North Of Hope – Shannon Huffman Polson

North Of Hope

Review Copy

Book Review – North Of Hope

Some people experience sorrow beyond anything most of us can even begin to imagine.

On the Sunday after a painful break-up, while her heart was still raw, 33-year old Shannon Huffman of Seattle received a message that would forever change her life.

The message came from a stranger – Officer Holschen of Kakctovik, Alaska.

“Are you related to Richard and Katherine Huffman?” the voice asked.

“I’m Rich’s daughter.”

“I’m sorry to tell you this,” said the voice, “but a bear came into their campsite last night…”

“…and they both were killed.”

So begins North Of Hope – A Daughter’s Arctic Journey by Shannon Huffman Polson – a powerful story of one woman’s journey “over the jagged edge of loss” and into the vast wilderness of grief.

In an attempt to come to terms with such an incomprehensible loss, Shannon finds herself – one year later – in Alaska, in the Arctic National Wildlife Refuge, on a quest.

Her hopes?

To re-create her father’s last trip using entries from his journal…

To follow in his footsteps…

To talk to the people who last saw him…

To reconcile with her father, a man she loved but had grown distant from since his marriage to Kathy.

North Of Hope is a powerful memoir that chronicles Shannon’s inner and outer journey through grief. The book is beautifully written  – a slow read that invites reflection and introspection.

The book will interest readers who have suffered loss and are going through a grieving process of their own, as well as readers interested in Alaska, Inuit and Inupiat culture, and wilderness and adventure stories.

Book Excerpt – North Of Hope

Shannon Huffman Polson

What awaits you in North Of Hope? An excerpt from Requiem: Kyrie.

I do not know if song came before prayer, or prayer before song, but I do know that together they are magnified and soar as they cannot do alone. Hebrew and Greek have no separate word for music, nor does the language of the Inupiat: the boundary between singing and speech wavers like a mirage. I come to sing to help me pray, and I come to prayer to help me sing. Sitting in a rehearsal room in a hard metal folding chair every Monday in Seattle after Dad and Kathy’s funeral, I start to sing. I start to pray. I do not know yet that music will lead me to a river.

Book Trailer – North Of Hope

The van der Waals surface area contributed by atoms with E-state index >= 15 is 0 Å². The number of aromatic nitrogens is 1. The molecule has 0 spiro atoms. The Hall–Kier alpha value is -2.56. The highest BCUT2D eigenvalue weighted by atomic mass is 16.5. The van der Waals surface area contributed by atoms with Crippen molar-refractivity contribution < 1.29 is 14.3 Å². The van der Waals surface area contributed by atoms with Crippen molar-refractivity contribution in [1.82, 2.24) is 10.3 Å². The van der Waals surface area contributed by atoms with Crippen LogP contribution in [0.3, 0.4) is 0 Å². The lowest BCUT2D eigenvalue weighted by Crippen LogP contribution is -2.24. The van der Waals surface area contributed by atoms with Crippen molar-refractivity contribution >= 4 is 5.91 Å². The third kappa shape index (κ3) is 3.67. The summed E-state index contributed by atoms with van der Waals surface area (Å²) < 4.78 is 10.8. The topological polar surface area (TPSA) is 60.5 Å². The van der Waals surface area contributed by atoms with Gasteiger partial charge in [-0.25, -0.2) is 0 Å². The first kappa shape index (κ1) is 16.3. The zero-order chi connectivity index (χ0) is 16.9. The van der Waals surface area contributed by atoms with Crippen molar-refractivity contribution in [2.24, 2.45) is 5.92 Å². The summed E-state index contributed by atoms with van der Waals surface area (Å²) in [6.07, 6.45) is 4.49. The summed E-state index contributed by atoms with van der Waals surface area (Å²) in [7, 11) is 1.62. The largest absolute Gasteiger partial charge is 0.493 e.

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More Information

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Disclosure: I received an Advanced Reading Copy of this book from Zondervan / Handlebar Marketing to review. I was not compensated or required to write a positive review. The opinions expressed in this review are entirely my own.

8 Responses to “North Of Hope – Shannon Huffman Polson”

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  1. Nina @ mamas*little*treasures
    Twitter: mamastreasures
    says:

    Hi! Could we include this book review in the May issue of the Ruby magazine? Let me know and I’ll get it in with links back here to Create with Joy! N

  2. Faith Hope & Cherrytea
    Twitter: _eHope
    says:

    glad this was yours to review!
    bears are not a fave for me – too close to home with this one …
    thanks for posting 🙂

    I’ve posted Sarah Ladd’s debut, The Heiress of WInterwood – fab Regency read
    Have a great reading week..

    • Create With Joy
      Twitter: CreateWithJoy1
      says:

      I actually think most bears are cool – I read a wonderful book many years ago called Summer of the Bears which was about brown bears which befriend a family – but grizzly bears are another story!

      Here’s a little known fact: Legend was originally named Grizzly by the breeder, but we ended up changing his name because grizzly bears are ferocious and Legend is such a sweetheart! (We still call him “Bear” as one of his nicknames though!)

      Thanks for stopping by. I cannot imagine going through what Shannon did. She wrote about it with raw beauty and eloquence.

  3. Charlotte says:

    Sounds like a very good book. Thank you for sharing this review.
    Blessings,
    Charlotte

  4. thanks fir the book review, I’m always looking for a good recommendation.

  5. Keri says:

    Great review. I also read and loved this book. It’s the kind of book that stuns you with its beauty, even as it describes some difficult things. I have not suffered loss like Shannon did and yet her observations felt applicable to my life–I found myself nodding in agreement at her insights about grief, God and the way that any suffering transforms and strengthens us–eventually. She did not pretend that this was an easy journey, but ultimately, it was a hopeful one. I also recommend it.

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